Suzuki’s bottom line

by Milan on June 30, 2010

in Climate change, Economics, Ethics, Objections

Especially during the ongoing global economic crisis, politicians and industries have been very effective at using the argument that we must ‘balance’ environmental protection with economic growth in order to avoid increased regulation of profitable but damaging industries like the oil sands or offshore oil and gas exploitation. In a sign of just how effective this strategy has been, leading Canadian environmentalist David Suzuki is launching a new series, entitled The Bottom Line, which intends to focus on precisely this. In an interview with The Globe and Mail, Suzuki expresses his frustration with how ineffective the environmental movement has been, and how effectively blocked it has been by appeals to the importance of continued economic growth.

There are certainly strong counterarguments to the claim that we should privilege the economy completely over the environment. Most fundamentally, doing so puts us in a parasitic situation, in relation to future generations. We more irreplaceable natural capital we suck out of the Earth, the less of a solid base they will have upon which to meet their needs and sustain their civilization. There are also strong arguments that only consider those alive right now; you just need to count the suffering of those dying from air pollution as well as the jobs and government revenues created by the coal mining companies and power plants generating those toxins.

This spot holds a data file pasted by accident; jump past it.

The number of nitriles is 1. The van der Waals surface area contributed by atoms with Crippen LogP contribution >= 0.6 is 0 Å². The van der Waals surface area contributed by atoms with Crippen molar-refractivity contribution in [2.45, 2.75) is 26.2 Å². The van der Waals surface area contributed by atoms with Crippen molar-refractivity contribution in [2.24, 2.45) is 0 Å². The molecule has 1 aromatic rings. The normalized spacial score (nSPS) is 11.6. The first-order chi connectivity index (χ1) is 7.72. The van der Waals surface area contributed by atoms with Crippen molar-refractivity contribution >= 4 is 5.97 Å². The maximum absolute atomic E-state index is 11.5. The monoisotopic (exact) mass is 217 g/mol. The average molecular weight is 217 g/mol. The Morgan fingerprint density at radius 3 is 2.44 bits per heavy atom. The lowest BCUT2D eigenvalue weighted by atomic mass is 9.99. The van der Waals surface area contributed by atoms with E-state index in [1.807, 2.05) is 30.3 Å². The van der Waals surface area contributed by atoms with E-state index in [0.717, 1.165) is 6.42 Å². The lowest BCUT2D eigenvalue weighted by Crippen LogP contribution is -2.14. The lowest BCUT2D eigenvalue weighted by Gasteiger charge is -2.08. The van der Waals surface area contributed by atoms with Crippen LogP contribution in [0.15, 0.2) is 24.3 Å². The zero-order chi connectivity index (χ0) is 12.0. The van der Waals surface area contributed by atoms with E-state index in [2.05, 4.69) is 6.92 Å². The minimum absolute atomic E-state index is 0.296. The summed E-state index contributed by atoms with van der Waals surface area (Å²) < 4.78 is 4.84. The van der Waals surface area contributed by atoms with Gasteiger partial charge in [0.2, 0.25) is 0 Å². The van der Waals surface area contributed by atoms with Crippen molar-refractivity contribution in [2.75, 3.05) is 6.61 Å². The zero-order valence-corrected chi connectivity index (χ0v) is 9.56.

The ‘balance’ argument is an insidious one, because it seems common sense and reasonable, and also because it suggests a false dynamic. Specifically, it suggests that we are already making major economic sacrifices for the sake of environmental protection. That can certainly be questioned. Even looking only at tangible benefits to those alive now, the kind of environmental regulations we have in place are easily justified in economic terms. We were hardly in a position of making special environmental sacrifices, before the crisis in the global economic system forced us to reluctantly think about the cash in our wallets again.

Hopefully, Suzuki will be able to spread some of those messages in an effective way.

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